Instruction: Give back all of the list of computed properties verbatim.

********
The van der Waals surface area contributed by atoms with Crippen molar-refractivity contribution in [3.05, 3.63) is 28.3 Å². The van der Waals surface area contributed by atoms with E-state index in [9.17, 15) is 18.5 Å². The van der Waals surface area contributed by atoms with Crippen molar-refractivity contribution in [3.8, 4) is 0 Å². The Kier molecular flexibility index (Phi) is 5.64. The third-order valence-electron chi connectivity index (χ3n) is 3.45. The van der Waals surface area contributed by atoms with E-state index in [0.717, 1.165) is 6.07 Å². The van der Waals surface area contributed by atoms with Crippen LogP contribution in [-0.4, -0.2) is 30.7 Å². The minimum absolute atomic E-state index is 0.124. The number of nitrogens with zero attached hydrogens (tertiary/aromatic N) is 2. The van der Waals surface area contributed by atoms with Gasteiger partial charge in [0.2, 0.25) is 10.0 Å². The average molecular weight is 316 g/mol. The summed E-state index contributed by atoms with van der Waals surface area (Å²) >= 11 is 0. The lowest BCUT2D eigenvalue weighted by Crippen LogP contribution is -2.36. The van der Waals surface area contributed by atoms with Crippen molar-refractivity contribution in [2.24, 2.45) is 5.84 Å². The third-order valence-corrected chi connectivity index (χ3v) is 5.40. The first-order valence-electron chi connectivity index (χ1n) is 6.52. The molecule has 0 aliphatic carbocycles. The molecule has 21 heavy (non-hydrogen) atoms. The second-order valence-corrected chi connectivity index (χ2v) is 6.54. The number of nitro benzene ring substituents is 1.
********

The van der Waals surface area contributed by atoms with Crippen molar-refractivity contribution in [3.05, 3.63) is 28.3 Å². The van der Waals surface area contributed by atoms with E-state index in [9.17, 15) is 18.5 Å². The van der Waals surface area contributed by atoms with Crippen molar-refractivity contribution in [3.8, 4) is 0 Å². The Kier molecular flexibility index (Phi) is 5.64. The third-order valence-electron chi connectivity index (χ3n) is 3.45. The van der Waals surface area contributed by atoms with E-state index in [0.717, 1.165) is 6.07 Å². The van der Waals surface area contributed by atoms with Crippen LogP contribution in [-0.4, -0.2) is 30.7 Å². The minimum absolute atomic E-state index is 0.124. The number of nitrogens with zero attached hydrogens (tertiary/aromatic N) is 2. The van der Waals surface area contributed by atoms with Gasteiger partial charge in [0.2, 0.25) is 10.0 Å². The average molecular weight is 316 g/mol. The summed E-state index contributed by atoms with van der Waals surface area (Å²) >= 11 is 0. The lowest BCUT2D eigenvalue weighted by Crippen LogP contribution is -2.36. The van der Waals surface area contributed by atoms with Crippen molar-refractivity contribution in [2.24, 2.45) is 5.84 Å². The third-order valence-corrected chi connectivity index (χ3v) is 5.40. The first-order valence-electron chi connectivity index (χ1n) is 6.52. The molecule has 0 aliphatic carbocycles. The molecule has 21 heavy (non-hydrogen) atoms. The second-order valence-corrected chi connectivity index (χ2v) is 6.54. The number of nitro benzene ring substituents is 1.